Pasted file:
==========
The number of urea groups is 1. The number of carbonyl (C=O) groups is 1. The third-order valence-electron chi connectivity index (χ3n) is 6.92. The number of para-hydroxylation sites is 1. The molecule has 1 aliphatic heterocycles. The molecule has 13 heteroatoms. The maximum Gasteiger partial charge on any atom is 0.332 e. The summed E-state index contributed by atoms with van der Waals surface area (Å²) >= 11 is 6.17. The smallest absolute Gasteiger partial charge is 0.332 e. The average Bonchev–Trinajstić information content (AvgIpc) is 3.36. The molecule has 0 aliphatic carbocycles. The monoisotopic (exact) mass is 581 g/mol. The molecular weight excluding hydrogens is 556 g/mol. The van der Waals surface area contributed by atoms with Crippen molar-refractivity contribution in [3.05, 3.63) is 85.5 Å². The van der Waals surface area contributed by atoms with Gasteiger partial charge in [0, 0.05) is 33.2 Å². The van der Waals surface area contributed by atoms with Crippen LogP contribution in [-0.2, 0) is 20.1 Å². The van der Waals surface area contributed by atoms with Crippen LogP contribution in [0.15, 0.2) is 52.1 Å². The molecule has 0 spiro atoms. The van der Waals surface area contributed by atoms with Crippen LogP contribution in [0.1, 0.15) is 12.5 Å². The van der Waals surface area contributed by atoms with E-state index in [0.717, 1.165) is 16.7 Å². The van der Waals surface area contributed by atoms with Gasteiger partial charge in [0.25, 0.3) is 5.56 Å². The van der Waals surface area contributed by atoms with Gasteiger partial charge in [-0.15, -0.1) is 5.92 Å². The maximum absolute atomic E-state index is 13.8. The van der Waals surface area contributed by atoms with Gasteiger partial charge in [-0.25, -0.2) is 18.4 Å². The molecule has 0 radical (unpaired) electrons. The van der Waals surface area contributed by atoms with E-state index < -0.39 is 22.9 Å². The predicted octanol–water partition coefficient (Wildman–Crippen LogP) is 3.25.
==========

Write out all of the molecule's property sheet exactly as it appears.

The number of urea groups is 1. The number of carbonyl (C=O) groups is 1. The third-order valence-electron chi connectivity index (χ3n) is 6.92. The number of para-hydroxylation sites is 1. The molecule has 1 aliphatic heterocycles. The molecule has 13 heteroatoms. The maximum Gasteiger partial charge on any atom is 0.332 e. The summed E-state index contributed by atoms with van der Waals surface area (Å²) >= 11 is 6.17. The smallest absolute Gasteiger partial charge is 0.332 e. The average Bonchev–Trinajstić information content (AvgIpc) is 3.36. The molecule has 0 aliphatic carbocycles. The monoisotopic (exact) mass is 581 g/mol. The molecular weight excluding hydrogens is 556 g/mol. The van der Waals surface area contributed by atoms with Crippen molar-refractivity contribution in [3.05, 3.63) is 85.5 Å². The van der Waals surface area contributed by atoms with Gasteiger partial charge in [0, 0.05) is 33.2 Å². The van der Waals surface area contributed by atoms with Crippen LogP contribution in [-0.2, 0) is 20.1 Å². The van der Waals surface area contributed by atoms with Crippen LogP contribution in [0.15, 0.2) is 52.1 Å². The molecule has 0 spiro atoms. The van der Waals surface area contributed by atoms with Crippen LogP contribution in [0.1, 0.15) is 12.5 Å². The van der Waals surface area contributed by atoms with E-state index in [0.717, 1.165) is 16.7 Å². The van der Waals surface area contributed by atoms with Gasteiger partial charge in [0.25, 0.3) is 5.56 Å². The van der Waals surface area contributed by atoms with Gasteiger partial charge in [-0.15, -0.1) is 5.92 Å². The maximum absolute atomic E-state index is 13.8. The van der Waals surface area contributed by atoms with Gasteiger partial charge in [-0.25, -0.2) is 18.4 Å². The molecule has 0 radical (unpaired) electrons. The van der Waals surface area contributed by atoms with E-state index < -0.39 is 22.9 Å². The predicted octanol–water partition coefficient (Wildman–Crippen LogP) is 3.25.